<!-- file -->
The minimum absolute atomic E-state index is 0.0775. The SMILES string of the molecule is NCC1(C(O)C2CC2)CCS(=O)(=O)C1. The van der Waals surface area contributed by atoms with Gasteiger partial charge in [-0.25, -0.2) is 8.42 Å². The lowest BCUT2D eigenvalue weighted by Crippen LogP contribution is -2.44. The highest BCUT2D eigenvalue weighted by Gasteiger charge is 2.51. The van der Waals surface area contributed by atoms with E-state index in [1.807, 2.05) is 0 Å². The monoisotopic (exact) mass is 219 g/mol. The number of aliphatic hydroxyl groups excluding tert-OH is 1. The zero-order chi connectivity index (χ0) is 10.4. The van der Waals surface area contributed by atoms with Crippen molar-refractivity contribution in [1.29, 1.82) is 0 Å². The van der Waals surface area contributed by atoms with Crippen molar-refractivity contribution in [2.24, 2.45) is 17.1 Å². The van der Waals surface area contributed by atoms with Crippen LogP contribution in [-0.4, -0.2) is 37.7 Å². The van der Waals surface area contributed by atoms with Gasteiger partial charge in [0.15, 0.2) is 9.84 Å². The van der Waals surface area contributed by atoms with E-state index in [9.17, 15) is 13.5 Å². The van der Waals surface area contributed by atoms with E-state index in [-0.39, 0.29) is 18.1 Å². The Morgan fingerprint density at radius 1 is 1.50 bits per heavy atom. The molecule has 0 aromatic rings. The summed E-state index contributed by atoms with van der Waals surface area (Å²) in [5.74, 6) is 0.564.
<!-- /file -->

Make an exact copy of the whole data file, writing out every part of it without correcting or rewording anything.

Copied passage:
The minimum absolute atomic E-state index is 0.0775. The SMILES string of the molecule is NCC1(C(O)C2CC2)CCS(=O)(=O)C1. The van der Waals surface area contributed by atoms with Gasteiger partial charge in [-0.25, -0.2) is 8.42 Å². The lowest BCUT2D eigenvalue weighted by Crippen LogP contribution is -2.44. The highest BCUT2D eigenvalue weighted by Gasteiger charge is 2.51. The van der Waals surface area contributed by atoms with E-state index in [1.807, 2.05) is 0 Å². The monoisotopic (exact) mass is 219 g/mol. The number of aliphatic hydroxyl groups excluding tert-OH is 1. The zero-order chi connectivity index (χ0) is 10.4. The van der Waals surface area contributed by atoms with Crippen molar-refractivity contribution in [1.29, 1.82) is 0 Å². The van der Waals surface area contributed by atoms with Crippen molar-refractivity contribution in [2.24, 2.45) is 17.1 Å². The van der Waals surface area contributed by atoms with Crippen LogP contribution in [-0.4, -0.2) is 37.7 Å². The van der Waals surface area contributed by atoms with Gasteiger partial charge in [0.15, 0.2) is 9.84 Å². The van der Waals surface area contributed by atoms with E-state index in [9.17, 15) is 13.5 Å². The van der Waals surface area contributed by atoms with E-state index in [-0.39, 0.29) is 18.1 Å². The Morgan fingerprint density at radius 1 is 1.50 bits per heavy atom. The molecule has 0 aromatic rings. The summed E-state index contributed by atoms with van der Waals surface area (Å²) in [5.74, 6) is 0.564.